Did you know that people who first use a tanning bed before the age of 35 increase their risk of melanoma by 75 percent? Indoor tanning may also be responsible for over 170,000 cases of non-melanoma skin cancers in the United States each year, according to a 2012 study in the journal BMJ. Quitting the tanning bed is probably the easiest and most life-saving step to preventing skin cancer.
Here’s what the both wise and witty Olivia Wilde has to say about them: In a thousand years archeologists will dig up tanning beds and think we fried people as punishment.
If you’re still not convinced, we’ve compiled top tips that many people find surprising, from leading dermatologists Allison Arthur, MD and Jordana Herschthal, MD. Ditching the tanning bed is on the top of both their lists.
1 – Stop Tanning!
Just because your skin isn’t burning doesn’t mean it isn’t aging or developing cancerous cells. The UVA rays in tanning beds a mutagen and affect DNA of squamous and basal skin cells in the skin’s lower layers. These rays also contribute to overall photo-aging – dark spots, fine lines and wrinkles, and the dreaded “leathery” look of skin. “Did you know that skin cancer is the most common cancer in the United States? And exposure to UV light from the sun and tanning beds is the most preventable risk factor for skin cancer,” says Allison Arthur, MD. “Stop tanning outdoors and indoors. Indoor tanning increases melanoma risk by 75%,” says Jordana Herschthal, MD.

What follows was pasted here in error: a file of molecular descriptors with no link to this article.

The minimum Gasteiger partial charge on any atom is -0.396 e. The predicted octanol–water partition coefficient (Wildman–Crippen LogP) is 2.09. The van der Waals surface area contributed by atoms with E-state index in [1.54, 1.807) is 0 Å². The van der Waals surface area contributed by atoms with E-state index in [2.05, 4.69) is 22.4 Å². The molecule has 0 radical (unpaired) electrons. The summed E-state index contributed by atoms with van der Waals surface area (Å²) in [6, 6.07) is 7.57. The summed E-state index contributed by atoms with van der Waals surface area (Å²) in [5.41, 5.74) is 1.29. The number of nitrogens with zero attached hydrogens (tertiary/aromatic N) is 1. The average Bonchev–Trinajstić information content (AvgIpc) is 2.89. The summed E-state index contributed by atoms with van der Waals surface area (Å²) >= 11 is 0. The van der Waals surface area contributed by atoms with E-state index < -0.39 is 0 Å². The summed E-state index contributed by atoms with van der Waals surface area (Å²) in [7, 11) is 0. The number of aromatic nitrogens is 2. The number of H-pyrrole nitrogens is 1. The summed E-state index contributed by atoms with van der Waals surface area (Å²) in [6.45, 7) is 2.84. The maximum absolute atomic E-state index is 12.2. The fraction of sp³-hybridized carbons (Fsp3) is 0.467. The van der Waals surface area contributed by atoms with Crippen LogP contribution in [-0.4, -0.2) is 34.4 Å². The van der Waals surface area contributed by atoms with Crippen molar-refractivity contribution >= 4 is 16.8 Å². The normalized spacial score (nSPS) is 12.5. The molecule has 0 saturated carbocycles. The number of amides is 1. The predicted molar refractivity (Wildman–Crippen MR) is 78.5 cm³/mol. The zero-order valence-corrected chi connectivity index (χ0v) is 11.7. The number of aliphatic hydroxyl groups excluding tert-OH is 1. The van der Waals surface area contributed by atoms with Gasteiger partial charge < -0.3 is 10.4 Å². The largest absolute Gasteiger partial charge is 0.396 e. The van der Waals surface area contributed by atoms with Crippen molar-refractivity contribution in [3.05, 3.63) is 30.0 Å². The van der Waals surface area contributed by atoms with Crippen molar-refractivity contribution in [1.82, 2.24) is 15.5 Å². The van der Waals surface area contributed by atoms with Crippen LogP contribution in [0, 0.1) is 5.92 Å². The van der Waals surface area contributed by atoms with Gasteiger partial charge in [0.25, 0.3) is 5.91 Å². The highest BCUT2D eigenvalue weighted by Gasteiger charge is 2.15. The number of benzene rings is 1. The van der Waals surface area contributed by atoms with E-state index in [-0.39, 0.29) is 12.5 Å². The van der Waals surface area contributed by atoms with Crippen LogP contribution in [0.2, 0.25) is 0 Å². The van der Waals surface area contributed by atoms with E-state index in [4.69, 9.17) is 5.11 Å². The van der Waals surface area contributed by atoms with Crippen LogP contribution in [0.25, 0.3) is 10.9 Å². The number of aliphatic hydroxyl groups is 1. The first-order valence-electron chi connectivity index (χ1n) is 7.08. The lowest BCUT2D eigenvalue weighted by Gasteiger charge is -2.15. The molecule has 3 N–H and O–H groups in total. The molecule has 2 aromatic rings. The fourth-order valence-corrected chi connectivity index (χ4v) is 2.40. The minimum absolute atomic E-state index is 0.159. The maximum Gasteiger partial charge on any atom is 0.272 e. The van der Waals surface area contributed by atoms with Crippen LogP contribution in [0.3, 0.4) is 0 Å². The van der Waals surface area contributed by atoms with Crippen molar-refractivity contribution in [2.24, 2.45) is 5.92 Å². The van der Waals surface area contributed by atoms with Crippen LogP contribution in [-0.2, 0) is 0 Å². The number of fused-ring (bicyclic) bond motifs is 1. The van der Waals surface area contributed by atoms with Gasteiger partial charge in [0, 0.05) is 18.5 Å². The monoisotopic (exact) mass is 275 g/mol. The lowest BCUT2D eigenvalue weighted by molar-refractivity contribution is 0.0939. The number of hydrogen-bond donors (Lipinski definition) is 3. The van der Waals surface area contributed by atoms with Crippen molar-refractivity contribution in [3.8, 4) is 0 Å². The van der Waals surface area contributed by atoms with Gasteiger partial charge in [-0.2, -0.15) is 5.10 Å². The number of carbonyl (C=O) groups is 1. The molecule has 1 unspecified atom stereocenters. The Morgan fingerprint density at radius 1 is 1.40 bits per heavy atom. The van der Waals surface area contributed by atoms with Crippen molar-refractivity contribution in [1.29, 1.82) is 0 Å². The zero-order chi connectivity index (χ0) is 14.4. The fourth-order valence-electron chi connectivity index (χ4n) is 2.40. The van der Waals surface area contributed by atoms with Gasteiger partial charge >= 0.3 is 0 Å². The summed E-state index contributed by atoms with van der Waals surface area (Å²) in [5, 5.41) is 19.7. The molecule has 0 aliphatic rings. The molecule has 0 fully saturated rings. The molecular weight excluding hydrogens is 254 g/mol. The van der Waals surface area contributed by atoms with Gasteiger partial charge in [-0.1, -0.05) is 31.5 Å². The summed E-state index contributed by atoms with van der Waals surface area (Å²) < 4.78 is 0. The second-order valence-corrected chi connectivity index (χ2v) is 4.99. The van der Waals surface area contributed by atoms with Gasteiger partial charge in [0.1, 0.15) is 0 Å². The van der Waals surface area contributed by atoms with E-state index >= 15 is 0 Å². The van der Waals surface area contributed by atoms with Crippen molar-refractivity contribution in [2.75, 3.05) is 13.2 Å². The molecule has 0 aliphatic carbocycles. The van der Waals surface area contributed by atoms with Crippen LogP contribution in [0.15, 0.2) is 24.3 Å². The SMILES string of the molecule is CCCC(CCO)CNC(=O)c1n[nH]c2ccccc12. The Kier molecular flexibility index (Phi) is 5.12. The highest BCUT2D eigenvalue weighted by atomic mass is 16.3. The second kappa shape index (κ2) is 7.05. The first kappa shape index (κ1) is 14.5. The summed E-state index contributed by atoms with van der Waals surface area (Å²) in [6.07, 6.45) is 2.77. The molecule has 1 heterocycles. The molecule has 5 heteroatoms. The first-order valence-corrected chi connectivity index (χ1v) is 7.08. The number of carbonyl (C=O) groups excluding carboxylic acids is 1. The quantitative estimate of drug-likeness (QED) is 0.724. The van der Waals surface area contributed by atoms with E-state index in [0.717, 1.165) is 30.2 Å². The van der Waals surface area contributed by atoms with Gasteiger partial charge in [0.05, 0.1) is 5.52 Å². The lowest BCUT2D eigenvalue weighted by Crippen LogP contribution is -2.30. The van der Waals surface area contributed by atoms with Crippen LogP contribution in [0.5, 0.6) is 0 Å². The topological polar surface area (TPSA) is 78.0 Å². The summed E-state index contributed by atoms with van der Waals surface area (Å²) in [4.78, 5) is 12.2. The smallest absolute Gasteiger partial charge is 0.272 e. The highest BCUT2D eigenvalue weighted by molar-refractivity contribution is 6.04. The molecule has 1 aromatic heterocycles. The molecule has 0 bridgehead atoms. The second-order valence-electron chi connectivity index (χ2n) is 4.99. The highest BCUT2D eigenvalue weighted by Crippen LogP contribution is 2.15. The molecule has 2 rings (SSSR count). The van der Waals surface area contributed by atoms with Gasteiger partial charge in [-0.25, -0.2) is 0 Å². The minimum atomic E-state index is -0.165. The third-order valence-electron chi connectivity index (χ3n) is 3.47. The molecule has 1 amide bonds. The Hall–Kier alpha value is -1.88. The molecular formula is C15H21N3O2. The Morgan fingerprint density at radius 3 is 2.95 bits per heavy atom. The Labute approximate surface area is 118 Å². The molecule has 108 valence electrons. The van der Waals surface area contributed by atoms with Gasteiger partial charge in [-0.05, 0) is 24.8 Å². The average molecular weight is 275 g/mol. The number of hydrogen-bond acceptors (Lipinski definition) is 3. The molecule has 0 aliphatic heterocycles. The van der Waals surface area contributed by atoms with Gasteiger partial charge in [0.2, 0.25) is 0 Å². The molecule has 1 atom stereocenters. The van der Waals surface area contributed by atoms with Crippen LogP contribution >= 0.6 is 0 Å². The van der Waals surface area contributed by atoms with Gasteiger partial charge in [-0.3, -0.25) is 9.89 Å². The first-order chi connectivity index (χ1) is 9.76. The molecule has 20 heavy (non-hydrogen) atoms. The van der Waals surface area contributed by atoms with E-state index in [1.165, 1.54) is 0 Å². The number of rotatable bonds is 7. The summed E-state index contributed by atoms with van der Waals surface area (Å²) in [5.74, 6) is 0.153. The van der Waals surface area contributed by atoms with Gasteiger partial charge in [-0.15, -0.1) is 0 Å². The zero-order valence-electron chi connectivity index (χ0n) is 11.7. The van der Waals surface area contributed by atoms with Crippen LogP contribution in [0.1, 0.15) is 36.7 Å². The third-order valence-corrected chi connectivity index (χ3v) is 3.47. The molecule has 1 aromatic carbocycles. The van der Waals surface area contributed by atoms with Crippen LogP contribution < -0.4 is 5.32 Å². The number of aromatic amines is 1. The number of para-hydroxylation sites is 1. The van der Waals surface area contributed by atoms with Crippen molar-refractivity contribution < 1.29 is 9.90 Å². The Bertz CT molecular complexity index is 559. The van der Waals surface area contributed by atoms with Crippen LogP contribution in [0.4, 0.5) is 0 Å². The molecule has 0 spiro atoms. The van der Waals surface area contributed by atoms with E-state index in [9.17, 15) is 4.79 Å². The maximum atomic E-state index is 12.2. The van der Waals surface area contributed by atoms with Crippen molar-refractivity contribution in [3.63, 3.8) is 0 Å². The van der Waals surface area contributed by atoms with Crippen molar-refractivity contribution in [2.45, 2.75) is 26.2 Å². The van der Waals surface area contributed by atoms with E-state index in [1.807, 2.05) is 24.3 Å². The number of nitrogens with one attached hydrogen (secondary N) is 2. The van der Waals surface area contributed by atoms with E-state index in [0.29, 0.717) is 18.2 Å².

2 - Reapply Sunscreen No Matter the Weather
Most people think you only need to apply sunscreen when you’re at the beach or pool and it’s sunny outside. In fact, 78% of women never wear sunscreen unless they’re at the beach. And contrary to popular belief, the SPF 15 in your liquid foundation is not enough. “It’s a necessity to apply sunscreen to exposed skin daily with an SPF 30 or higher and broad-spectrum UVA/UVB protection, even in overcast, wet or cooler climates. I always recommend placing sunscreen next to your toothbrush to incorporate application into your daily routine. The best sunscreen is a mineral-based sunscreen as it reflects the radiation, as opposed to chemical sunscreens which absorb the energy into your skin. If you are spending a majority of your time outside, reapplication of sunscreen every two hours is a must to guarantee adequate protection,” says Jordana Herschthal, MD.
“I love the Colorescience Mineral Brush-On Sunscreen because it is perfect for reapplying sunscreen over makeup, then touching-up other exposed areas, like my neck and hands. My kids also love this brush. The non-greasy mineral formula makes it easy for us to apply and re-apply sunscreen throughout the day,” says Allison Arthur, MD.
3 - Cover Up – Damaging Rays Can Penetrate Regular Clothing
Your skin isn’t protected from damage just because you’re not in a swimsuit. Most light clothing doesn’t provide adequate protection. “A regular cotton T-shirt offers an ultraviolet protection factor (UPF) of about 4-6. In contrast, most sun protective clothing has a UPF 30-50. When I kayak or swim, I wear a long-sleeved, mock-turtleneck UPF surf shirt and swim leggings. On my days off work, I wear UPF dresses or cardigans to run errands. I also wear broad-brimmed hats and UV-protective sunglasses as much as possible to cover the scalp, ears and delicate eye areas. My children wear sun protective clothing daily—they wear it to swim, play at the park or for a long car ride,” says Allison Arthur, MD. “Sunglasses are not just for style, but help prevent ocular melanomas,” says Jordana Herschthal, MD.